SNMP is a topic covered by most books about networking, so we do not discuss it here in detail. However, we can’t write a chapter on network monitoring without at least mentioning it. In a nutshell, SNMP helps you monitor the state of devices in the network.
The protocol supports both on-event and on-demand generation of
chassis state information. Event-triggered notices are called SNMP traps. Traps are triggered when
certain conditions, such as link failure, authentication failure, or
chassis restarts, occur on a managed chassis. The trap notifications are
sent to one or more defined host workstations or servers that have been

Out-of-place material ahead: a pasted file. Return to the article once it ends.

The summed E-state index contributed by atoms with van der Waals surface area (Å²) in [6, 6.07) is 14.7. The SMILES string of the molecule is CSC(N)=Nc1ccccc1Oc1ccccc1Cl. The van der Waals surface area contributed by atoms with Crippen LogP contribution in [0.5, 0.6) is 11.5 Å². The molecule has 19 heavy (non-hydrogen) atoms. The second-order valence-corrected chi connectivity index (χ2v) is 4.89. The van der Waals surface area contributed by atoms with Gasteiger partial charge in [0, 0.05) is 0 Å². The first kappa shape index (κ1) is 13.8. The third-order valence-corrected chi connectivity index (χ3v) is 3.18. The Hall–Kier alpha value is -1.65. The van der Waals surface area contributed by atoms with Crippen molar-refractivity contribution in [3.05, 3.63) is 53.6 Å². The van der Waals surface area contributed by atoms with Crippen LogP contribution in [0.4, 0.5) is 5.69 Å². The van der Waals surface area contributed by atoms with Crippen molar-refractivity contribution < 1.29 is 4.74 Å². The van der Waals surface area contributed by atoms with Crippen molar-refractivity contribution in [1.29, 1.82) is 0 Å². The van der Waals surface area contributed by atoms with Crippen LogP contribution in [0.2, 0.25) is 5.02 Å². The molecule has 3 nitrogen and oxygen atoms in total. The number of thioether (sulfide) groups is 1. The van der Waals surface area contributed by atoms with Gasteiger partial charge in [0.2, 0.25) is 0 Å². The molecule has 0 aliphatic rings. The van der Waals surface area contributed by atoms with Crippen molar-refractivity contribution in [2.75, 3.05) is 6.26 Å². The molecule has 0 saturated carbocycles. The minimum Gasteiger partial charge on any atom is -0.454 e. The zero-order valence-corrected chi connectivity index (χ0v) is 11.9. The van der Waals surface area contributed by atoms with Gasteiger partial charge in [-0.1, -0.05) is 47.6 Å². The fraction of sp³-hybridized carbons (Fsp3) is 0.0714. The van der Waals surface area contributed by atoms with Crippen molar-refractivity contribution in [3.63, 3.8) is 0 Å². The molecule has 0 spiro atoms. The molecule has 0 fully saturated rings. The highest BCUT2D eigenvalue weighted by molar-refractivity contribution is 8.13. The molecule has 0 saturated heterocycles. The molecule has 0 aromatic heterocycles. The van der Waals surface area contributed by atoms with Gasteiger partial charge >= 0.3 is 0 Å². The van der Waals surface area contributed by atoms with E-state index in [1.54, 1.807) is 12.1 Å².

configured to receive the traps. Chassis state information can be obtained
on demand by using variations of
commands issued from host workstations or servers back to the managed
In this configuration sample, SNMP is enabled on router
r1. Some SNMP-driven management tools are able
to populate a GUI based on content within the
Get responses and the trap notifications. For
this reason, the administrator chooses to define a system name,
r1-J2350, and the location where the chassis
is physically sitting,
(arguably the friendliest city in the United States).
The administrator also defines two community strings,
private, to control SNMP access to the
chassis. A community string acts as a keyword of sorts, in that the host
systems must use it to run
Get commands on the managed device. Community ...